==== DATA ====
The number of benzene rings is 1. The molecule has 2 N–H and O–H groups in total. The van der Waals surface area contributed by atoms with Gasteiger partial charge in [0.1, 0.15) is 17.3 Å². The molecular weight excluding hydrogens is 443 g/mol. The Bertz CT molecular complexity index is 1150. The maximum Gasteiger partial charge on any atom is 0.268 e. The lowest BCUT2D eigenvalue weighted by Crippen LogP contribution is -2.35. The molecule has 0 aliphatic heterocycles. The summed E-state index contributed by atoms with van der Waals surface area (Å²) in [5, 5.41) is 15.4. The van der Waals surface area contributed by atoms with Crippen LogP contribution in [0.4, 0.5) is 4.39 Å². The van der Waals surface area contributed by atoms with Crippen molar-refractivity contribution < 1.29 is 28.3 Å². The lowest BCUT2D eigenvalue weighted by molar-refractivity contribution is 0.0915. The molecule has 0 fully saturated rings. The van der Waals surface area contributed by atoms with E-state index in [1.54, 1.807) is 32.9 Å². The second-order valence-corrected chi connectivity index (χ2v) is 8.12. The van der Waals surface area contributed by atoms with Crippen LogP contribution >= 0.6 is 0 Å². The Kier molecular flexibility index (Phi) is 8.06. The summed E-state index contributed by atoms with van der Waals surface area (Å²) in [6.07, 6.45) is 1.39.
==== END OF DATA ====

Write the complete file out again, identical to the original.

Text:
The number of benzene rings is 1. The molecule has 2 N–H and O–H groups in total. The van der Waals surface area contributed by atoms with Gasteiger partial charge in [0.1, 0.15) is 17.3 Å². The molecular weight excluding hydrogens is 443 g/mol. The Bertz CT molecular complexity index is 1150. The maximum Gasteiger partial charge on any atom is 0.268 e. The lowest BCUT2D eigenvalue weighted by Crippen LogP contribution is -2.35. The molecule has 0 aliphatic heterocycles. The summed E-state index contributed by atoms with van der Waals surface area (Å²) in [5, 5.41) is 15.4. The van der Waals surface area contributed by atoms with Crippen LogP contribution in [0.4, 0.5) is 4.39 Å². The van der Waals surface area contributed by atoms with Crippen molar-refractivity contribution < 1.29 is 28.3 Å². The lowest BCUT2D eigenvalue weighted by molar-refractivity contribution is 0.0915. The molecule has 0 fully saturated rings. The van der Waals surface area contributed by atoms with E-state index in [1.54, 1.807) is 32.9 Å². The second-order valence-corrected chi connectivity index (χ2v) is 8.12. The van der Waals surface area contributed by atoms with Crippen LogP contribution >= 0.6 is 0 Å². The Kier molecular flexibility index (Phi) is 8.06. The summed E-state index contributed by atoms with van der Waals surface area (Å²) in [6.07, 6.45) is 1.39.